Association between CDH1 SNP rs16260 and Tumor Classification among Male Lung Adenocarcinoma Patients

The AJCC Tumor, Node, Metastasis (TNM) staging system for lung cancer (NSCLC) is an internationally accepted system to describe the extent of disease [24]. It combines features of the tumor into disease stage groups that correlate with survival and are linked to recommendations for treatment, as well as an indicator of prognosis. In this study, we further investigated the association between polymorphisms of CDH1 gene and clinicopathologic characteristics among male patients with lung adenocarcinoma. As shown in Table 4, CA + AA genotype of CDH1 rs16260 was noted significantly reverse associated with the “T” classification (primary tumor size and extension) based on eighth edition of AJCC TNM staging system (OR = 0.31, 95% CI = 0.12-0.80; p = 0.012). Furthermore, while stratified male patients based on EGFR mutation status, consistent reverse association was seen in the mutation type male patients (OR = 0.20, 95% CI = 0.04-0.99; p = 0.037). These findings indicated that the polymorphisms of CDH1 rs16260 may be associated with the tumor size and extension of lung cancer.

Discussion

Our study investigated 280 patients with lung adenocarcinoma, and the role of E-cadherin (CDH1) gene polymorphism in regards to the EGFR mutation status, as well as a possible prognostic marker for tumor invasiveness and metastasis and predictive marker for the resistance of EGFR-TKI therapy. The significance of E-cadherin (CDH1) polymorphism, as an important epithelial marker/factor of EMT, have been well-studied and established in several human cancers, such as breast cancer [25, 26], gastric cancer [27], pancreatic cancer, ovarian cancer [28, 29], prostate cancer [26], esophageal squamous cell carcinoma [30], head and neck cancer [31] and skin cancer [32-34]. Regard to lung cancers, though E-cadherin is highly associated with risk of NSCLC carcinogenesis [14, 35, 36], particular adenocarcinoma, the mutant status of EGFR, the efficacy of EGFR-TKIs therapy [37], and survival prognosis, no study exploring the relationship between CDH1 gene polymorphisms and the mutations of EGFR of lung cancers was conducted. To our best knowledge, this is the first time discovering the statistically significant association between CDH1 SNP rs16260 variant types (CA and CA + AA genotypes) and hotspot mutations (in-frame deletion mutation in exon 19 and L858R mutation) of EGFR, especially in the female lung adenocarcinoma patients.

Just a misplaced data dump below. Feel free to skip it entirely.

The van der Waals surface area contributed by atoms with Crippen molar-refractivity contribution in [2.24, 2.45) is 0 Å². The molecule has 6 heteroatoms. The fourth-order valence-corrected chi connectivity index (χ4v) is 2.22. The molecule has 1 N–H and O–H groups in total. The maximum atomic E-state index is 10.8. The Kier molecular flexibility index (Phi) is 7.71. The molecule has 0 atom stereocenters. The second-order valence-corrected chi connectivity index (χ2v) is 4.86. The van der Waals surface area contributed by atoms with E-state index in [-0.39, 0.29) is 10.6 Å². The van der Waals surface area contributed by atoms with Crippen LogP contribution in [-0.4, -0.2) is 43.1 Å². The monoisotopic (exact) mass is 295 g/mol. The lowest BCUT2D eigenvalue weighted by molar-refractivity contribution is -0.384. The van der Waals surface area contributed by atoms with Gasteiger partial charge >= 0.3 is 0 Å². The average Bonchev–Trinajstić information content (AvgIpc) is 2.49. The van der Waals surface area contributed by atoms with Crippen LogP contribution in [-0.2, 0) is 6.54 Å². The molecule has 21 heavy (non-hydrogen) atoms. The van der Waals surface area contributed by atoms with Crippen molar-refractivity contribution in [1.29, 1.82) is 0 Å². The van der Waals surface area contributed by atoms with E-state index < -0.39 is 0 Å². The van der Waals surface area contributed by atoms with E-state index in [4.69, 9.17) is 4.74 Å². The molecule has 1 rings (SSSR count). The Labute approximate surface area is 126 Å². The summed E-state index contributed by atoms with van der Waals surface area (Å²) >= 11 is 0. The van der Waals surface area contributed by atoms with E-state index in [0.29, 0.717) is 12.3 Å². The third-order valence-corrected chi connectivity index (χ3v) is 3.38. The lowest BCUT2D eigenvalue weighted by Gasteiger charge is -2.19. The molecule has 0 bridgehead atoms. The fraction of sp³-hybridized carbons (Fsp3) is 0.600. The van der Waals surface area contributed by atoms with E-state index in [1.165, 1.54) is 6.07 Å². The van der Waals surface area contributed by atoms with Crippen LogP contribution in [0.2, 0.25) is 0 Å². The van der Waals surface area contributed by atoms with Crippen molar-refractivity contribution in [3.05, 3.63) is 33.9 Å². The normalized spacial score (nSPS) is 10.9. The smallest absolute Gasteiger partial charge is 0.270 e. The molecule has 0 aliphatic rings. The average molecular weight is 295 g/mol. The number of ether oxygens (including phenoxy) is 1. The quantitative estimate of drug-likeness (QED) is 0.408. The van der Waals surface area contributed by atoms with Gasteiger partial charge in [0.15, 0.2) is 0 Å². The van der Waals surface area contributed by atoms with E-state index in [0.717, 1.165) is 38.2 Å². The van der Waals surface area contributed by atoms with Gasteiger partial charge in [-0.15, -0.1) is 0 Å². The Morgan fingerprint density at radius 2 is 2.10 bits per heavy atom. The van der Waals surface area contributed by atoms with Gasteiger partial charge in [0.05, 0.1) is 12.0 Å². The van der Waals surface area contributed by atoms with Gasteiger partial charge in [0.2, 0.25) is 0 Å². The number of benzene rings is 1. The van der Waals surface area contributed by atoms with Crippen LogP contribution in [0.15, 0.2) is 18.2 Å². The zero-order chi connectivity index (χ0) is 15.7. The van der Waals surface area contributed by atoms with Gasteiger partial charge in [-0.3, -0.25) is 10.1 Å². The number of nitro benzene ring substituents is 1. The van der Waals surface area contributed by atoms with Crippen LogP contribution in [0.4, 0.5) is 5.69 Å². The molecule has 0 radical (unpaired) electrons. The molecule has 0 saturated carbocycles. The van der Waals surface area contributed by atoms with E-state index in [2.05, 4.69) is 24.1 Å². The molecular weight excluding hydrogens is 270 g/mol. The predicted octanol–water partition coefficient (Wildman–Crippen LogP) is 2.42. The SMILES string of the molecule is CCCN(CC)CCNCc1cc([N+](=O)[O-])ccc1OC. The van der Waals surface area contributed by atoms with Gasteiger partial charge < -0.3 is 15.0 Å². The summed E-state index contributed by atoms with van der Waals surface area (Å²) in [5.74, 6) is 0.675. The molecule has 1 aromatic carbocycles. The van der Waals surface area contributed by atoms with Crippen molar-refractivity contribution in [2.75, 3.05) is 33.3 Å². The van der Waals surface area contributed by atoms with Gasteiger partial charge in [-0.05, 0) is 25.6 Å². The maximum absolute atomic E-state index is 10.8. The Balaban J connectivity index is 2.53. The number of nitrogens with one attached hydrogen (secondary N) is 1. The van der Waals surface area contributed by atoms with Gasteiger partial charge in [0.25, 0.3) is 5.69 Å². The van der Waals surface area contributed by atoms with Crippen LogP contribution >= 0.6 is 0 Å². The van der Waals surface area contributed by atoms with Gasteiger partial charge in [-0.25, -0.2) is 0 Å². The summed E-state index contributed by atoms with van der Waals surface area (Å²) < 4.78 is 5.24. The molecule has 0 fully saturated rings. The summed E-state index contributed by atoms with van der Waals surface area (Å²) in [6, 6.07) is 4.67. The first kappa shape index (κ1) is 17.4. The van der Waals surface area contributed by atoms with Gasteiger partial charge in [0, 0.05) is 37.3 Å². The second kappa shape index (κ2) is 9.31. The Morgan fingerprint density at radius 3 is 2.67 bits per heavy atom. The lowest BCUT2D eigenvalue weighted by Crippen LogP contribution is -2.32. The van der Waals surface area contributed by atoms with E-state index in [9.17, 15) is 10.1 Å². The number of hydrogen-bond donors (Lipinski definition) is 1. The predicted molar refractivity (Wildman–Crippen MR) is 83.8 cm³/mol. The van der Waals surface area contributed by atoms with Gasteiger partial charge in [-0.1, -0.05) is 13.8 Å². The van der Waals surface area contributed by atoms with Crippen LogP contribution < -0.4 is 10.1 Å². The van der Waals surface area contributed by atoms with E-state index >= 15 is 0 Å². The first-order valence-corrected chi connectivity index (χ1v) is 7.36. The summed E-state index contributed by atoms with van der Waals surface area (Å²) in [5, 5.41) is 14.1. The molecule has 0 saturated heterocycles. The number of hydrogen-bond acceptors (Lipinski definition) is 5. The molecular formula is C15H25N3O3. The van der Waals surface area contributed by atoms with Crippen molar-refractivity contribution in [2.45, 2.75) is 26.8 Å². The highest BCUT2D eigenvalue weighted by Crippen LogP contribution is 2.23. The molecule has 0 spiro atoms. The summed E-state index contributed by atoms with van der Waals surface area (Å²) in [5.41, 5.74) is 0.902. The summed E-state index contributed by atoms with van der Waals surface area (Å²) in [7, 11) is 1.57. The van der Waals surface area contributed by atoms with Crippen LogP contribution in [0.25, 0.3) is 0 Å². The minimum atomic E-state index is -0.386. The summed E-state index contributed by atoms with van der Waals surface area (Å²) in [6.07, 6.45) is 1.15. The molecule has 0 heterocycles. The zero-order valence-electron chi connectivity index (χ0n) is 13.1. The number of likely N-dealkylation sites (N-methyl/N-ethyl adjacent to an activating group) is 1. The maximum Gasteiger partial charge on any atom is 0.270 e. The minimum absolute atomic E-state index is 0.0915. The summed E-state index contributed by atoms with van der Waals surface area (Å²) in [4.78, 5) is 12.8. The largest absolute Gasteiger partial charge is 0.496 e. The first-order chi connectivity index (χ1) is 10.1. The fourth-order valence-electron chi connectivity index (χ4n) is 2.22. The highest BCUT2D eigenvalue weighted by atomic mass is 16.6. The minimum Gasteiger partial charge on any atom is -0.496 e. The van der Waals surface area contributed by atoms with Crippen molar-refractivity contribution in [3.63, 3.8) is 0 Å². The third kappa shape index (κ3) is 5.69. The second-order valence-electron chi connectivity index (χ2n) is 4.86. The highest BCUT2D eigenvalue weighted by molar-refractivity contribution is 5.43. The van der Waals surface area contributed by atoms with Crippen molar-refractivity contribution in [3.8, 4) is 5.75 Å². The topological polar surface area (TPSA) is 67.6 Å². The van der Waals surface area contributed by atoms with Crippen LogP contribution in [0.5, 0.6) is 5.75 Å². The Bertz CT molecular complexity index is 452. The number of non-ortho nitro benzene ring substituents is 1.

Table 4 

The associations between polymorphic genotypes of CDH1 rs16260 and clinicopathologic characteristics of male patients with lung adenocarcinoma.

Tumor AJCC “T” Classification
Variable genotypic frequenciesT1 & below
n (%)
T2 & above
n (%)
OR
(95% CI)
p value
All cases (N=127)(N=25)(N=102)
CDH1 rs16260
CC7 (28.0%)57 (55.9%)1.00
CA+AA18 (72.0%)45 (44.1%)0.31 (0.12-0.80)p=0.012
EGFR Wild type (N=67) (N=13)(N=54)
CDH1 rs16260
CC5 (38.5%)33 (61.1%)1.00
CA+AA8 (61.5%)21 (38.9%)0.40 (0.12-1.38)p=0.139
EGFR Mutation type (N=60)(N=12)(N=48)
CDH1 rs16260
CC2 (16.7%)24 (50.0%)1.00
CA+AA10 (83.3%)24 (50.0%)0.20 (0.04-0.99)p=0.037

Note: bold text indicated a significant association with p value <0.05.

Abbreviations: SNP, single nucleotide polymorphism; OR, odds ratio; CI, confidence interval.